Tom Brady, Bo Jackson Were Both Late Round Legends

Published on May 3rd, 2021 12:19 am EST
Written By: Dave Manuel

The NFL legend Tom Brady was picked in the 6th round of the draft. The greatest football player of all time (and that is Tom Brady, without doubt) was drafted in the 6th round of the 2000 NFL Draft.

The greatest football player of all time was the 199th pick in the NFL Draft.

Let that sink in for a second.

Not only did every single team in the NFL have the opportunity to draft Tom Brady, they had the opportunity to draft him over multiple rounds.

At the time, the New England Patriots simply drafted Tom Brady for some quarterback depth - they had no intention of Brady becoming the starter for the team.

Don't forget - in March of 2001, the Patriots signed Drew Bledsoe to the largest deal in the history of the NFL (at the time) - a 10-year, $103 million monster of a contract that all but guaranteed that Bledsoe would play with the Patriots until he retired.

The universe had other plans, however, as Bledsoe suffered a near-fatal injury early into the 2001 season, which led to Brady taking over. Brady would compile a 11-3 record as a starter, and would eventually lead the Patriots to a Super Bowl victory.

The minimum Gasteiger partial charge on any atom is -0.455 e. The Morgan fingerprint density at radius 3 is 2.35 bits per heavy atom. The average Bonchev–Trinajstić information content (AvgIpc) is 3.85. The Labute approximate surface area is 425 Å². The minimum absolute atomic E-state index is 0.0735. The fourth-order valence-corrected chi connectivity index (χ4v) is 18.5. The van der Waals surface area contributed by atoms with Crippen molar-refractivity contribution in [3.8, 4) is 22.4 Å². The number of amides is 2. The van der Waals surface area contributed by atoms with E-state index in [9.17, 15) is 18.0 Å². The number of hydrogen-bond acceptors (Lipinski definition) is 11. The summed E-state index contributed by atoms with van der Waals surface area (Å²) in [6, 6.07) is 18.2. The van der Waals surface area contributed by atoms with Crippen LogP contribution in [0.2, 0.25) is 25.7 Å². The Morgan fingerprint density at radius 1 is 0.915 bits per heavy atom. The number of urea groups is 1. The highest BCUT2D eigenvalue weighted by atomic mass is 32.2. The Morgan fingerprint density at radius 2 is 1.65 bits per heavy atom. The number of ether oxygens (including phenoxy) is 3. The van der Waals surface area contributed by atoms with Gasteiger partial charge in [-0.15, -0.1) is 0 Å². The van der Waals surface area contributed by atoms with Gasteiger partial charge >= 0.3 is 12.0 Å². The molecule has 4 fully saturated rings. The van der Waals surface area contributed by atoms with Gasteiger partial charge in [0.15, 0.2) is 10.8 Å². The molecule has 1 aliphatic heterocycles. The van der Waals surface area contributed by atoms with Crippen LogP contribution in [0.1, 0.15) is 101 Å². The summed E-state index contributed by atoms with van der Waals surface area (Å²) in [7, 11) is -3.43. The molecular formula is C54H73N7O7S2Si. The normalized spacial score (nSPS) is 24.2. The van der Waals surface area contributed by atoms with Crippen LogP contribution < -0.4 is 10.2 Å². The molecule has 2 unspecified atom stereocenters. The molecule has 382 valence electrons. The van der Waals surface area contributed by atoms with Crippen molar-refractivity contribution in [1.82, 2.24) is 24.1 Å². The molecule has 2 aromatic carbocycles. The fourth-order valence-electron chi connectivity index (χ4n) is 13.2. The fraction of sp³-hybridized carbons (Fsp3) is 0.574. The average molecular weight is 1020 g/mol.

Tom Brady quickly became a legend, and Bledsoe would move on to the Buffalo Bills.

With his 7 Super Bowl rings and 5 Super Bowl MVP awards, Tom Brady is clearly the best late-round pick of all time.


It's almost impossible to do an article like this without mentioning Bo Jackson, quite possibly the greatest athlete that the NFL has ever seen.

Bo Jackson was taken in the 7th round of the 1987 NFL Draft (183rd overall) by the Los Angeles Raiders.

This came one year after the Tampa Bay Buccaneers drafted Bo Jackson #1 overall in the draft, only for Jackson to refuse to sign with the team. The Bucs would forfeit their rights to Jackson before the 1987 NFL Draft.

At the 1987 Draft, the Raiders decided to burn a late pick on Jackson, hoping that they could convince him to play football. Bo Jackson was playing professional baseball for the Kansas City Royals, and emphatically stated that he had no interest in playing in the NFL.

The Raiders managed to persuade Jackson to play football, however, as they negotiated a healthy contract that included the stipulation that Jackson could finish his baseball season in full every year and then join the Raiders a little less than halfway through the season.

Jackson's NFL career would be cut short due to a hip injury.

In just 38 games (a little more than two full seasons), Jackson would rush for 2,782 yards and find the endzone 18 times.


Tom Brady is clearly the best late-round pick of all time, though Bo Jackson is certainly worthy of a mention.

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